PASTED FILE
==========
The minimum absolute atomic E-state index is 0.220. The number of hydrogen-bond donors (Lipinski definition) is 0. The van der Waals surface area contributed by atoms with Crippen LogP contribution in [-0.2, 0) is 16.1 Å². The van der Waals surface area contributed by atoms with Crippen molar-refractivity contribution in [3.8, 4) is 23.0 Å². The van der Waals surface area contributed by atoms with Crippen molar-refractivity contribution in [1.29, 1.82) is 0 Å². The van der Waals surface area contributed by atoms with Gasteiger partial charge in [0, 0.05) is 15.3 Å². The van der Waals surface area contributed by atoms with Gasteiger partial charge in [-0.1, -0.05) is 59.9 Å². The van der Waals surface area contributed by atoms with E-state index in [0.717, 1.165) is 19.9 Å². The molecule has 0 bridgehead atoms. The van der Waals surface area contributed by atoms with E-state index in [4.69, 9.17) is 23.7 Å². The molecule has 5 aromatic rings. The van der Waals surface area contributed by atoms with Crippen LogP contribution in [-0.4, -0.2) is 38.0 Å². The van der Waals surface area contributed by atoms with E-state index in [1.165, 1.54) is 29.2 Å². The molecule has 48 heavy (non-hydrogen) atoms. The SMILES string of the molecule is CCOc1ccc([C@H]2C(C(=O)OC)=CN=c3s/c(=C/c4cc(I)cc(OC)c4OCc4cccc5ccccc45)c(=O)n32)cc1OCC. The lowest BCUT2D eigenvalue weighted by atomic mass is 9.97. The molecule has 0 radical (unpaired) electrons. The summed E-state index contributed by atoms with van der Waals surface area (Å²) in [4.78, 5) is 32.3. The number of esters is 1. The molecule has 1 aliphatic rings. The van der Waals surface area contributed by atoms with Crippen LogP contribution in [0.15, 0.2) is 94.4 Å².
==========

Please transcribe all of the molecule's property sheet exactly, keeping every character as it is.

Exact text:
The minimum absolute atomic E-state index is 0.220. The number of hydrogen-bond donors (Lipinski definition) is 0. The van der Waals surface area contributed by atoms with Crippen LogP contribution in [-0.2, 0) is 16.1 Å². The van der Waals surface area contributed by atoms with Crippen molar-refractivity contribution in [3.8, 4) is 23.0 Å². The van der Waals surface area contributed by atoms with Crippen molar-refractivity contribution in [1.29, 1.82) is 0 Å². The van der Waals surface area contributed by atoms with Gasteiger partial charge in [0, 0.05) is 15.3 Å². The van der Waals surface area contributed by atoms with Gasteiger partial charge in [-0.1, -0.05) is 59.9 Å². The van der Waals surface area contributed by atoms with E-state index in [0.717, 1.165) is 19.9 Å². The molecule has 0 bridgehead atoms. The van der Waals surface area contributed by atoms with E-state index in [4.69, 9.17) is 23.7 Å². The molecule has 5 aromatic rings. The van der Waals surface area contributed by atoms with Crippen LogP contribution in [-0.4, -0.2) is 38.0 Å². The van der Waals surface area contributed by atoms with E-state index in [1.165, 1.54) is 29.2 Å². The molecule has 48 heavy (non-hydrogen) atoms. The SMILES string of the molecule is CCOc1ccc([C@H]2C(C(=O)OC)=CN=c3s/c(=C/c4cc(I)cc(OC)c4OCc4cccc5ccccc45)c(=O)n32)cc1OCC. The lowest BCUT2D eigenvalue weighted by atomic mass is 9.97. The molecule has 0 radical (unpaired) electrons. The summed E-state index contributed by atoms with van der Waals surface area (Å²) in [4.78, 5) is 32.3. The number of esters is 1. The molecule has 1 aliphatic rings. The van der Waals surface area contributed by atoms with Crippen LogP contribution in [0.15, 0.2) is 94.4 Å².